The other undying theme is a love for vintage. I’ll never be a true blue head-to-toe retro girl, but I have always loved mixing it with more modern pieces. I have some pretty amazing stuff I’ve collected over the years, and now it’s simple for me to recreate silhouettes that fit perfectly out of the finest materials. That love will never change. I’ll probably be 80 years old in a New Look party dress, yelling at the orderlies to fluff my skirts while I watch my stories in the old folks home.

I have some mood boards I’ve been working on, but I may share them next week so I don’t overshare all at once. Have a wonderful weekend and I hope you have a lovely day, either treating yourself or someone special to you with lots of love.

  • This was very nice to read, thanks for sharing!

    I was an incredibly insecure teen who went to a school she didn’t feel comfortable at, so my personal style didn’t really start to evolve until I was around seventeen. Since then it’s gone from jeans and hoodies to full-blown vintage girl to whatever it is I’m doing right now, and it’s lovely. At the moment I finally feel like I’m making and wearing the clothes I really want to wear, without needing a label to describe my style!

  • Sew Little Time

    really great read heather. i’ve been doing to wardrobe architect and it’s been really interesting to follow. can’t wait to see what’s coming next!

  • Susan C

    Love this post! I love how your style changes depending on your current interests/relationship status/how you see yourself at tht moment. I’m one of those people that doesn’t feel comfortable straying outside very conservative styles of dress. I wish I was braver and cold wear clothing that more accurately reflects me!

  • You only live once Susan! I think following along with Sarai’s worksheets might help you figure out what you like and how you can integrate that into your daily getting dressed routine. It’s been really helpful for me to think about things like silhouette and shapes, and thinking about an overall “style identity” and how I can work towards something more cohesive….

  • I totally fell down a Polyvopre rabbit hole. THANKS SARAI.

  • That’s awesome Annette! Learning to sew your own clothes is so incredibly liberating and lets us figure out what we like much more easily than just having ready made solutions presented to us at a store. Trial and error as opposed to “This season you are THIS”.

  • That’s very true! I guess there is an element of fashion present in sewing as well (after all, a lot of what we create for our handmade wardrobes is influenced by what pattern designers publish) but the influence is way less constricting than ready to wear!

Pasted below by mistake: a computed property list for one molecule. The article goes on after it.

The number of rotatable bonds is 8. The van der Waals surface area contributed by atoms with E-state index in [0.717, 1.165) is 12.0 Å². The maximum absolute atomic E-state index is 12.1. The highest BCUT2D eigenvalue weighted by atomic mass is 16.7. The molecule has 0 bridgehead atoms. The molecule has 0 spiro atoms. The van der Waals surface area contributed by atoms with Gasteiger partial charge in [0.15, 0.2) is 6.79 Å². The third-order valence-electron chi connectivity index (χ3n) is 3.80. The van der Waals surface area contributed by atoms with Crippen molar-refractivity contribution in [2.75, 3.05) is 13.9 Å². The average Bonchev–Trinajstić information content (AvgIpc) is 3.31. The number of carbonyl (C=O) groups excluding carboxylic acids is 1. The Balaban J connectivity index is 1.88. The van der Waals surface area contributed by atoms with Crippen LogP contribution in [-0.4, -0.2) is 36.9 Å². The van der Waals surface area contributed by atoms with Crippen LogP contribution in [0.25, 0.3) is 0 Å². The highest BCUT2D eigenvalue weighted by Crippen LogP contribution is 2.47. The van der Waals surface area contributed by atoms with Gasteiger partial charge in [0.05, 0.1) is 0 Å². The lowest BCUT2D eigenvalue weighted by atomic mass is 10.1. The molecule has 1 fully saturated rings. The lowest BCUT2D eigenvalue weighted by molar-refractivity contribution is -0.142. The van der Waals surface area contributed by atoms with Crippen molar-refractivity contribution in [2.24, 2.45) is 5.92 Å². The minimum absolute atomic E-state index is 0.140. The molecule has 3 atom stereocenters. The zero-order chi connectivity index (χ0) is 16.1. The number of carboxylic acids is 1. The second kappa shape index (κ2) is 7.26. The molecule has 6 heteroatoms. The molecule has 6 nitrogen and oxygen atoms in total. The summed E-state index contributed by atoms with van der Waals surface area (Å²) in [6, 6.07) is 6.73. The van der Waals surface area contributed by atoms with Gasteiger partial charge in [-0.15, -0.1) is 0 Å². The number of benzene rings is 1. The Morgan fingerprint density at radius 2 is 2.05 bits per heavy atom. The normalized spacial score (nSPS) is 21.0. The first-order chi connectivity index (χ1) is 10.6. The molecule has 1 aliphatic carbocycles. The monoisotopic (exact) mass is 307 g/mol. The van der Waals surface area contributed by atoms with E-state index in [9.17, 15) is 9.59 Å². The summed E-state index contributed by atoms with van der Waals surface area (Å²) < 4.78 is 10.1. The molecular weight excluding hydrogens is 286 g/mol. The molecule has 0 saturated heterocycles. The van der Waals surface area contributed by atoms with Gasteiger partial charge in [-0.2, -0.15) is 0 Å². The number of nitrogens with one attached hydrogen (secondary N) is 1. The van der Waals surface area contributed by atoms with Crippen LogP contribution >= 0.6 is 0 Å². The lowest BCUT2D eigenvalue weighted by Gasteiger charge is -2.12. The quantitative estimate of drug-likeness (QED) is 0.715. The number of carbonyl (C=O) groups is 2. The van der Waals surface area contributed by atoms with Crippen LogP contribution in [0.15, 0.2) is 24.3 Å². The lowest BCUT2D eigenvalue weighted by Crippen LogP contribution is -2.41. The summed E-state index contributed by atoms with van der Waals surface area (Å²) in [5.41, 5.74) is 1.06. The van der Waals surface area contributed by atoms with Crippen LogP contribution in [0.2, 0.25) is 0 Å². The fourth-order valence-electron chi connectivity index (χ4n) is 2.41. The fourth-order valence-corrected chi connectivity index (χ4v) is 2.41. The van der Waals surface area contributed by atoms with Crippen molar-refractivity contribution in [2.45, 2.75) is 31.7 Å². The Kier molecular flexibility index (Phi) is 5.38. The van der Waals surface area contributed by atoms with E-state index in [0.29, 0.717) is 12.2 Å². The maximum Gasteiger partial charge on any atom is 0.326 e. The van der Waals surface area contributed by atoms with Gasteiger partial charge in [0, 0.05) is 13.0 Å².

• puu

    extremely thoughtful, and beautifully well-written. in a piece full of great material, though, this stood out – “Night
    Heather gorges on Icing. It’s tight, or short, slit to here or
    cinched and full skirted, war paint on, high heels, let’s party. A
    handmade, low-budget Carrie Bradshaw. She makes a dress for
    every occassion and needs to take a cab home.”

    love it.

  • I hope this is the post you mentioned in mine – the one that you were meaning to plus – because it’s great! Even I in my extravagant and sometimes questionable outfits, I personify so many different aesthetics. That’s what I loved about Carrie Bradshaw – show could embody any style but still pull off a look. Despite how varied each outfit was, there was a common thread. I’m not sure I could put that into words, but you know a Carrie Bradshaw ensemble when you see one.

  • This is a really thoughtful post, thanks Heather. I haven’t had time yet to go through the wardrobe architect exercises in detail, but with what I’ve looked at so far, I’ve been flummoxed – I have no idea how to describe myself, or what I think my style is, and so I haven’t really known where to go with it. But I think I’ll do what you have done and go back and dig out photos from the last 10/15 years, and use them to try and analyse my style, and how it has changed, and hopefully I can learn something from that!

  • Phronimos

    This is a great post and I can identify with much of what you say. The bit about feeling like a woman even when you’re laughing at crass jokes etc. gave me some pause, since it says a lot about what our culture defines as womanly. Pretty interesting!

  • Interesting. Now that you explain your reasoning for dressing up for Halloween, it makes sense. I thought you were into the holiday for the sake of it, but I see why.

    P.S. I totally understand a post taking a week to write.

  • Janet

    Well written. A very thoughtful post that brings up so many thoughts and ideas in my own mind. Thank you, I may start reflecting after all….

  • I’ve thoroughly enjoyed reading this post… you write well. Even if it took you a week and multi-edits! I’ve a pretty bland and boring style history myself – so I find reading about so many style evolutionary cycles in one persons life fascinating. So many morphs in so little time! It takes us all a while to find our niche, especially when there’s multiple niches to fulfill 🙂